Other Common Names: curly pondweed
Weed class: C
Year Listed: 2005
Native to: Asia, Europe, Australia and Northern Africa
Is this Weed Toxic?:
not known to be
Why Is It a Noxious Weed?
It is an invasive plant that forms surface mats, interfering with aquatic recreation. Dense colonies can restrict access to docks and sport fishing. Curly-leaf pondweed has been noted as one of the most severe nuisance aquatic plants in the Midwest.
How would I identify it?
Curly-leaf pondweed grows entirely underwater except for the flower stalk which rises above the water. It has distinctly wavy-edged, crispy olive-green to reddish-brown leaves. It usually grows early in spring and dies back in summer.
Flowers are tiny with 4 petal-like lobes and in spikes around 1 inch long from stalks that are up to 2.8 inches long.
Leaves alternate, all submersed without leaf stalks. Leaves oblong, stiff, (1.6 to 3.9 inches long by 0.2 to 1 inch wide) with distinctly wavy edges with fine teeth and 3 main veins.
Stems are branched and grow to around 3 feet long and are somewhat flattened.
Fruit Seed Description
It is an achene that had 3 ridges and is 0.16 to 0.24 inch (4-6 mm) long, including a 0.08 to 0.12 inch (2-3 mm) beak.
Where does it grow?
It grows in shallow to deep, still or flowing water and is tolerant of disturbance. Please click here to see a county level distribution map of curlyleaf pondweed in Washington.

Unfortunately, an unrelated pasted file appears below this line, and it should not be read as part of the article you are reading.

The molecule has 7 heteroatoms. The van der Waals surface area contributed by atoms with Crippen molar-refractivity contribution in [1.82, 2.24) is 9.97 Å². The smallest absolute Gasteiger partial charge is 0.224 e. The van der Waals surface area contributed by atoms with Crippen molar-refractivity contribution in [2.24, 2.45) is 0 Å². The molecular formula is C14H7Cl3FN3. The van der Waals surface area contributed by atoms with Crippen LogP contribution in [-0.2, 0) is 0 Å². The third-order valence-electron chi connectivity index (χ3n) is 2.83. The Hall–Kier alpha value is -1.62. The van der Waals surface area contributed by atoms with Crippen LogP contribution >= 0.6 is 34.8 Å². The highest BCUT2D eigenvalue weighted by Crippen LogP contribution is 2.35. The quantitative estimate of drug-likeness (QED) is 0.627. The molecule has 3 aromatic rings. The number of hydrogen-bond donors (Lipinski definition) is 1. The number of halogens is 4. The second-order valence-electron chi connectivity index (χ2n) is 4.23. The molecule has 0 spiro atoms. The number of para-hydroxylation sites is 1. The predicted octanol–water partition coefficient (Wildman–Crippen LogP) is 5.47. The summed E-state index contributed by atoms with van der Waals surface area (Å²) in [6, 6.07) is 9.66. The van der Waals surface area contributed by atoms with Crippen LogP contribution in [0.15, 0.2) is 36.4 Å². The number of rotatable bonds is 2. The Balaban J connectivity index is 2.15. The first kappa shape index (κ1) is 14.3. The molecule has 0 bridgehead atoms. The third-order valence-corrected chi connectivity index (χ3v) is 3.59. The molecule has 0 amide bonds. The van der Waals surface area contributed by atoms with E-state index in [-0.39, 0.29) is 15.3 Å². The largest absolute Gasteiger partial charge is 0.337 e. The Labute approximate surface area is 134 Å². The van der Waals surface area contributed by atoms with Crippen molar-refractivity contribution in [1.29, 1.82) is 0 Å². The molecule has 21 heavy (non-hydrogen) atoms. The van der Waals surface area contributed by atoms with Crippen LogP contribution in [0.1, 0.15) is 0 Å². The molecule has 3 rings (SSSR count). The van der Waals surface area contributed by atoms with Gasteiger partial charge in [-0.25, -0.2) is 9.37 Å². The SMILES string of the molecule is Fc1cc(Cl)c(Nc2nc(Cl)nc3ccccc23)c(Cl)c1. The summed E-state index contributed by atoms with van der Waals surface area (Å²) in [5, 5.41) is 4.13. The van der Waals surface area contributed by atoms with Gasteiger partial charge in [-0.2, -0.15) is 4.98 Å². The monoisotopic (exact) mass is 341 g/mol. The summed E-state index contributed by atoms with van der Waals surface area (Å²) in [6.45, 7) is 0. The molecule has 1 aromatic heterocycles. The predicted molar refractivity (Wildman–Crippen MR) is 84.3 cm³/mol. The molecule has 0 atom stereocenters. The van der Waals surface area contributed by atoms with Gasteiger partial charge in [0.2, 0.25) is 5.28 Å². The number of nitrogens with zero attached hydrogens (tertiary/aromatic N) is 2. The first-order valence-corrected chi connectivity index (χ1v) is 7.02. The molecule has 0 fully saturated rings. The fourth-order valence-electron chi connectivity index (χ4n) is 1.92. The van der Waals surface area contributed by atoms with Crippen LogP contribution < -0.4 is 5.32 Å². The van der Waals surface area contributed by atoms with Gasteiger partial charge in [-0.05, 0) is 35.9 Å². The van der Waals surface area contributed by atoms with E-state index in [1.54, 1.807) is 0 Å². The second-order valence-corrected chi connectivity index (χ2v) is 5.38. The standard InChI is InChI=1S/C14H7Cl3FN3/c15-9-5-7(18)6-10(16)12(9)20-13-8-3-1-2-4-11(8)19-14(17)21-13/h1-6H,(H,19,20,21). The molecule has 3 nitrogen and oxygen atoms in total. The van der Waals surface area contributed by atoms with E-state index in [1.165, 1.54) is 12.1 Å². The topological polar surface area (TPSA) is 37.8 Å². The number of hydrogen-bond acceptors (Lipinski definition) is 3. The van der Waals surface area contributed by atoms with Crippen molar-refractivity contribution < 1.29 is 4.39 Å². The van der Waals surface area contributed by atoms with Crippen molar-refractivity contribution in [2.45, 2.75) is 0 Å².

How Does it Reproduce?
It produces seeds, rhizomes and turions, but the importance of seed in the spread of populations is unknown and is assumed to be less important than turions. Typically it reaches peak biomass in the late spring/early summer months and forms turions.
How Do I Control It?
Make sure to clean watercraft, equipment, and boots to prevent spreading plants to new locations.
Plants can be removed but care must be taken to prevent stem fragments escaping during control, as they can establish new plants in other locations.
Use of pesticides in water is regulated in Washington State. All applicators must have an aquatic endorsement on their pesticide applicators license, which is issued by the Washington Department of Agriculture. In addition, coverage under a permit issued by the Department of Ecology is required. See the WA Department of Ecology for details or contact your county noxious weed board.
For More Information
See our Written Findings for more information about curlyleaf pondweed (Potamogeton crispus).
Whatcom County NWCB Fact Sheeton curlyleaf pondweed
Information from the book Weed Control in Natural Areas in the Western United States